Rangitane Cultural Centre: Marlborough venue rich with history

BY SOPHIE PREECE

The Rangitane Cultural Centre is an architectural gem on Marlborough’s landscape, with its contemporary black cedar façade around a light-filled spacious interior. But this award winning wedding, convention and community facility is far more than a building, say those who have spent time within it.

Designed as a contemporary meeting space for the entire community, Ukaipo is named for the Māori word for nurturing, mother, or source of sustenance, and marries aspects of a traditional marae with the best of modern design, creating a space with beautiful form and superb function.

Matthew Campbell, president of the New Zealand Archaeology Association, says Ukaipo is an example of living history. The association held its annual conference at the venue this year, with 130 delegates, along with Rangitane representatives on hand to assist throughout the event, whenever required.

Matthew says as well as representing New Zealand and local history, with its displays of traditional carvings, important artefacts, and references to the repatriation of Rangitane ancestors to the Wairau Bar, the conference centre proved a modern, well set up venue with all the facilities they could require.

Ukaipo was also the perfect wedding venue for Lauren and Rik Palatchie, who held their ceremony across the wide wooden deck and sweep of lawn, surrounded by stunning native gardens. Eight men issued a wero challenge to Rik, and a karanga was issued to Lauren and answered by her cousin. “We just loved it, and so did all of our guests,” she says.

The building’s cultural link was one factor in their decision to use it, but they were also drawn by the modern lines, sunlit rooms and picturesque setting, all of which meant there was little for them to organise for a “stress free wedding,” she says. “And the size was perfect because we had over 100 people and they can cater for a lot bigger than that. And they have all the linen, all the chairs, all the tables, all the cutlery and everything you need.”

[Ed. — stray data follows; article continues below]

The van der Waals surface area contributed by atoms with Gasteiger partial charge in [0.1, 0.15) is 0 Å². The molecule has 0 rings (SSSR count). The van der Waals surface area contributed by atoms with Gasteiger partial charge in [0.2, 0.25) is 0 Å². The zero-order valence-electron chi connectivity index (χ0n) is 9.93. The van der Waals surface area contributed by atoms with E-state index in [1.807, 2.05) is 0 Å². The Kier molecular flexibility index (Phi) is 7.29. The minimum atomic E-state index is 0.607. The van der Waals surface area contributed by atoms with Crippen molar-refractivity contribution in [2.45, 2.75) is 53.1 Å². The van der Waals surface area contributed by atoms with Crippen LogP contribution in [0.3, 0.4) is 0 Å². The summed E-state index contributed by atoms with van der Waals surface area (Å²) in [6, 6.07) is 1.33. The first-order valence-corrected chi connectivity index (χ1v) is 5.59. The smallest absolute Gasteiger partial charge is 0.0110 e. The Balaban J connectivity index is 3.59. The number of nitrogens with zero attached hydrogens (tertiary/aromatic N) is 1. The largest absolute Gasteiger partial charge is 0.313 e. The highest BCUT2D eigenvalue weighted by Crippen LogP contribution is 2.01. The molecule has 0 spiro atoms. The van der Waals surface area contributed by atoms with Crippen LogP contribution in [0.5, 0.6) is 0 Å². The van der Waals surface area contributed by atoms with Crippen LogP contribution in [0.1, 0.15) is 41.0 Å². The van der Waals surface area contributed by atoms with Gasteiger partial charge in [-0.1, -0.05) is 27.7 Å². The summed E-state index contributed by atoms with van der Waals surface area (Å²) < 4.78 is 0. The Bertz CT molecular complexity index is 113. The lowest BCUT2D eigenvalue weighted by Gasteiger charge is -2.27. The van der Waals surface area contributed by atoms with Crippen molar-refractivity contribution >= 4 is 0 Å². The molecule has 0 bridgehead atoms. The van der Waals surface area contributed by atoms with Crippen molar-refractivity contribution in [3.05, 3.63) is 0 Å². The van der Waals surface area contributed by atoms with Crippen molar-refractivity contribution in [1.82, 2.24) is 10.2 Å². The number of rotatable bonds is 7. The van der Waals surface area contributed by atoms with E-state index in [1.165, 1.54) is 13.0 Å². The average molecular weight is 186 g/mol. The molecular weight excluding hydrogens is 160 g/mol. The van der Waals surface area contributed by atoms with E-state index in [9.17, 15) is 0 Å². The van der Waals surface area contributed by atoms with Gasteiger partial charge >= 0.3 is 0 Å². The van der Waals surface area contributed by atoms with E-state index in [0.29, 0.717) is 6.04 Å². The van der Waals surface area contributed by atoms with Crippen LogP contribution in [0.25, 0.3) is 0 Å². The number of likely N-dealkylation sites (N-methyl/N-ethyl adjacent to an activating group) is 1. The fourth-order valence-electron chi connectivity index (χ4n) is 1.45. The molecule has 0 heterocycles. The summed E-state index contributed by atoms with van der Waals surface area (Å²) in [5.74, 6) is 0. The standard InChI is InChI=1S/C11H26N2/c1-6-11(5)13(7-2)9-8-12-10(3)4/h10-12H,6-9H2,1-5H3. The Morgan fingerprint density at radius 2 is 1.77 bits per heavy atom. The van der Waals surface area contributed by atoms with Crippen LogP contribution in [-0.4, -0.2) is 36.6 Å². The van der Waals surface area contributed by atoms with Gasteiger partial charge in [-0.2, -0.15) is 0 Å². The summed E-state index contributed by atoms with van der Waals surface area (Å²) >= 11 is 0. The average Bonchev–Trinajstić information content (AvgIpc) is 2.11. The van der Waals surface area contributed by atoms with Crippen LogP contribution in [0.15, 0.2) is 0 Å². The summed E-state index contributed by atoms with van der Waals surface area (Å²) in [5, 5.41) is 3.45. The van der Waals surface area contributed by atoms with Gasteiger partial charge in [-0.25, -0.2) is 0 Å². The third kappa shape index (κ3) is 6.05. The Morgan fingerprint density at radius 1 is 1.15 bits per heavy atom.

The Rangitane Cultural Centre was a winner at the Nelson/Marlborough Architecture Awards in 2013, with judges commenting that Ukaipo “exemplified the community-building role of architecture”. The architects used extensive windows and wide doors to give the building plentiful natural light, ensuring a warm and bright interior in the large central space, with capacity for up to 200 people, and in the two fully-equipped meeting rooms. The commercial kitchen was designed by two Marlborough chefs, to ensure it has everything a function might need, and works for self-catering groups and professional caterers. The bar is also set up for easy use.

Ukaipo sits upon the Grovetown site given to Rangitane by the Crown after a large tract of land was taken from the iwi under the Public Works Act in the 1950s. When its Waitangi Tribunal claim was settled in 2010, based on a vast area of land promised as reserve under the Treaty of Waitangi, but never delivered, Rangitane used the opportunity to build a facility for the entire community.

The beautiful wooden floorboards in the entranceway were reclaimed from the old Grovetown Hall formerly on the site, and are surrounded by internal glazing embossed with the signatures of every member of the tribe present for the settlement of Rangitane’s Waitangi Tribunal claim. Beyond there is an apology from the Crown, issued after the settlement, says Judith. “It is to remind us where we have been and all of those things that are important to us.”

Below the apology is a photo from the repatriation of Rangitane ancestors removed from the burial sites at the Wairau Bar in the mid-20th century and returned home over the past decade

That’s another precious aspect of New Zealand’s history and vital part of Rangitane being able to move forward, says Judith. For her the building represents a move from grievance to settlement and an evolution of the iwi’s relationships with the wider community, all of whom are welcome here. “What this place is, and the vision behind it, is that it will contribute to the social, cultural, political and economic benefits of Rangitane and the people who live within our rohe. And it has done that.”

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